Traveling alone can be one of the most fulfilling and enjoyable ways to experience the world. You can move at your own pace, choose your itinerary, and meet some of the most incredible people along the way.
That being said, it can also sometimes be daunting, vulnerable, and lonely. Yet, with a bit of research, planning, and common sense, there are multiple ways to minimize risk and maximize safety. Remember to avoid advertising the fact you are traveling solo. It can be easy to bring up in conversation when making small talk with taxi drivers, accommodation staff, or potential new friends. Trust your gut; if you feel safe with someone, by all means, confide in them but always be careful with whom you share this information!
Wanna be friends?
A good way to meet people while traveling solo is through apps such as Meetup and Bumble BFF. Bumble BFF works just like the dating app: you make a profile to swipe through other people in the city and match with your potential new bestie. The other women on here are generally much less creepy than the dudes you’re used to seeing. Meetup is a bit more like a Facebook event column. You can search for any activity or type of person and find groups or events near you to join. Another way to meet people while traveling is by staying in hostels. They are full of like-minded people, many traveling solo, and the good ones have an abundance of organized activities, excursions, and common spaces where you can kick back. Stepping out of your comfort zone is a surefire way to make friends and get a few great stories.
Getting out and about often leads to conversations with random people, whether you’re lost or want a rec at a local spot. There are tons of free walking tours in most major cities, which are a great way to get in your steps and meet fellow travelers. We love grabbing a solo drink after a long day of exploring, and even if it feels odd in the beginning, there are probably other travelers doing the same thing. You may just find your new espresso martini bestie. And if it’s too early in the day for a buzz (even though it’s really never too early on vacay), there are coffee bars, juice bars, sushi bars…. all the bars. Just keep up with your normal safety precautions, like keeping an eye on your drinks and only accepting them from the bartender. Avoid getting smashed on your own, and ask a friend or family member to check in on you while you’re out. Lastly, keep a portable phone charger with you because a dead phone is nobody’s friend.
Here are some general safety precautions to keep in mind for you badass solo female travelers:
1. Learn a bit about each place your visiting before you go. Especially which part of town is the safest to stay in and which parts are best to avoid. Google is your first friend, and hostels or travel sites will also be able to give you this information.
2. Research known tourist scams. While most of them won’t be a threat to your safety, it’s best to get ahead of the tricksters to avoid losing unnecessary money. Petty theft is common in many countries, especially in Europe. Avoid this by locking your belongings in a safe in your room or keeping them hidden and tight on your person. Fanny packs are back in, ladies!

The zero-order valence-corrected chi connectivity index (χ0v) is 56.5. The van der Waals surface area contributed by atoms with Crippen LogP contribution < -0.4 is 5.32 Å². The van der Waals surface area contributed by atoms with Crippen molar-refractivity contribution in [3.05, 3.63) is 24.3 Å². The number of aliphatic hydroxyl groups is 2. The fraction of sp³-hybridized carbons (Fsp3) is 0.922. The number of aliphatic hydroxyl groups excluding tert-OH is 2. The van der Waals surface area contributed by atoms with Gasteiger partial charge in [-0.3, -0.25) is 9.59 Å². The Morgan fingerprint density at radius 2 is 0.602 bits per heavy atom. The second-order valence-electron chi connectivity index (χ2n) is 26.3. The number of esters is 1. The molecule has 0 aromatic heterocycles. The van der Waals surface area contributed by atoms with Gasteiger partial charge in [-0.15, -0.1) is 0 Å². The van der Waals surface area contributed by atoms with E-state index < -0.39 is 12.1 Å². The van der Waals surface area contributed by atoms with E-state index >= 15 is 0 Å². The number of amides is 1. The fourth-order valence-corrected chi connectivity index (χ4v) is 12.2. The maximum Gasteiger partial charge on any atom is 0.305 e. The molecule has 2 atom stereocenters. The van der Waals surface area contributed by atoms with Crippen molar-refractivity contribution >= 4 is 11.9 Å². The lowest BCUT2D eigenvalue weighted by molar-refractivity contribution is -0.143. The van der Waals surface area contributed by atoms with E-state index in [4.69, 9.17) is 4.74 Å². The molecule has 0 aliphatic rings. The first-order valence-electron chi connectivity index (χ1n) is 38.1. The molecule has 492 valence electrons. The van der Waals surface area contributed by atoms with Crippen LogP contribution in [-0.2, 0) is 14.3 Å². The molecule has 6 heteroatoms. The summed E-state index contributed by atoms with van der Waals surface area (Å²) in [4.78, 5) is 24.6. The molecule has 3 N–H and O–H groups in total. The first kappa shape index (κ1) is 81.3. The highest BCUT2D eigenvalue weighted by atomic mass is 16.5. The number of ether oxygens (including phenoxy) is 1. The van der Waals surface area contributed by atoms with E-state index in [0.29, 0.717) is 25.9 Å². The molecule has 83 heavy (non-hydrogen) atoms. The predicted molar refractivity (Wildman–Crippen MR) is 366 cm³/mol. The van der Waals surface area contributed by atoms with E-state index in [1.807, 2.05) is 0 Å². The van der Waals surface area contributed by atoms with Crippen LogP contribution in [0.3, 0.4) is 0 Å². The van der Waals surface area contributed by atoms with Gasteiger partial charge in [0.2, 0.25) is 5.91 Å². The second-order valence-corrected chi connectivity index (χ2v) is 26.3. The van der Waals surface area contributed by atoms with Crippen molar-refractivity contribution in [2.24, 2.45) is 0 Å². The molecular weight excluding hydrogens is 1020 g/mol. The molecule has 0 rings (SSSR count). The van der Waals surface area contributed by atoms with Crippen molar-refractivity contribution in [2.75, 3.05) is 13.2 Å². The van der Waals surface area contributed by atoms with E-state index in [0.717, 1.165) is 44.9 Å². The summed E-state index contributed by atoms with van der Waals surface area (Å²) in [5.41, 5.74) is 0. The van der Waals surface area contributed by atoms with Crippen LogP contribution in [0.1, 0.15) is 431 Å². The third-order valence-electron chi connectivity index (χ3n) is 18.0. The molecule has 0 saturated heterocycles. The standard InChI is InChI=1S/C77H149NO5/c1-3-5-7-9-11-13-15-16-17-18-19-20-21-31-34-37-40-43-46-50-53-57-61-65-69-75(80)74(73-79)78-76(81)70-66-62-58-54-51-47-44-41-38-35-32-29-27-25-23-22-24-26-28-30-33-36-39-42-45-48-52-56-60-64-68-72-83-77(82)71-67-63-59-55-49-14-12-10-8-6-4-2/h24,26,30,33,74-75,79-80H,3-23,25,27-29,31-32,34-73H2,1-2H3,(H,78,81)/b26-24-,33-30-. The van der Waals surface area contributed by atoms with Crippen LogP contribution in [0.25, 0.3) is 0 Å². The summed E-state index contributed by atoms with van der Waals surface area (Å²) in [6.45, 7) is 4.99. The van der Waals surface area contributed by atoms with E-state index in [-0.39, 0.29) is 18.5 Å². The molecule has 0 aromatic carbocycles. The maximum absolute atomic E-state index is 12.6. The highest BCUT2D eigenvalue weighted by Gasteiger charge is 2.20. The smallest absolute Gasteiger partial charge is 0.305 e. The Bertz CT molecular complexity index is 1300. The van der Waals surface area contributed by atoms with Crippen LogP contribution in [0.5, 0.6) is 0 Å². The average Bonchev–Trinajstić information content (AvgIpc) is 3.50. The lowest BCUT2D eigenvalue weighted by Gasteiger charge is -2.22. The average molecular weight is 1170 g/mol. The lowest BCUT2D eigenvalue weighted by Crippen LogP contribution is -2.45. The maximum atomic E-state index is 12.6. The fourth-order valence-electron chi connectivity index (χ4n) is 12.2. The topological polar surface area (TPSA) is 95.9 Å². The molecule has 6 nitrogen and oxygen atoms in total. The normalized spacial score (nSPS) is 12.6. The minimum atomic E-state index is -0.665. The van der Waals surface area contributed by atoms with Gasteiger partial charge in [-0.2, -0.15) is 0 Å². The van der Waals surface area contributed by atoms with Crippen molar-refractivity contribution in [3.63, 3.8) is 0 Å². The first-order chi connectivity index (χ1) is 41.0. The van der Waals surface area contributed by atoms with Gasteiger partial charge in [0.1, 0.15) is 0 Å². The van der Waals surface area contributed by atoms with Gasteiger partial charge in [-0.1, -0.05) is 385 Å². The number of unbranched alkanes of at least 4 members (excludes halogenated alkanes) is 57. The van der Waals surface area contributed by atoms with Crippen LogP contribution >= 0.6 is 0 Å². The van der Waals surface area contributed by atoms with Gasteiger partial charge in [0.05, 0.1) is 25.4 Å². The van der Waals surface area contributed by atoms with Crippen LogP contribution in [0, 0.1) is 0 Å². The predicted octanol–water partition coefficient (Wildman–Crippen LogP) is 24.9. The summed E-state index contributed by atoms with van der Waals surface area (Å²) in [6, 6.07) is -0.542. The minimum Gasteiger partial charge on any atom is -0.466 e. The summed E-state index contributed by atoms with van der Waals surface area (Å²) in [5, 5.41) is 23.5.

3. Bring two bank cards linked to two different accounts, just in case your primary card is stolen.
4. Always have some cash on hand. Sometimes your card may not work, or the service you need only takes cash.
5. Avoid unwanted attention by researching local etiquette and customs. Double-check that you are dressing appropriately for the culture and not advertising any flashy jewelry or clothing.
6. Plan transport ahead of time. Research the schedules and try to book departures/arrivals during daylight hours. Always be extra cautious about your surroundings, walk with a purpose, and look confident that you know where you’re going (even if you don’t).
7. If you get lost and feel unsafe in an area, it’s best to go into a store or restaurant and ask for directions/advice – preferably from a woman. If you’re traveling to countries with different languages, it may be smart to save some useful phrases on your phone or notebook in case you need to communicate. Don’t be afraid to ask. More often than not, locals are looking out for you. Always trust your gut if something doesn’t feel right. Better to be safe than sorry.
8. Learn the emergency services number for the country you’re visiting. The EU-wide number is 112, and in North America, it is 911.
9. Find a well-rounded travel insurance plan. In case of medical emergencies, crime or theft incidents, natural disasters, etc. this can cover your butt
Generally speaking, traveling solo is very common and safe. Most of the precautions you need to take are ones you already do as a woman. Life is too short to miss out on empowering experiences like solo travel! So book your trip and enjoy this time of freedom, independence, and adventure!
If solo travel is calling to you, but you want to dip your toes in the water first, join a group trip with other like-minded explorers. Many people come on SYB adventures alone, and we encourage this. On our most recent fitness retreat in Ibiza, 70% of the group threw caution to the wind and showed up not knowing a single soul. It’s the best way to be whoever you want to be, make lifelong friends and future travel buddies, and break out of the rut you’re in at home. You may just fall in love.
Posted on Tue 30 Aug 2022 · by Laura Renstad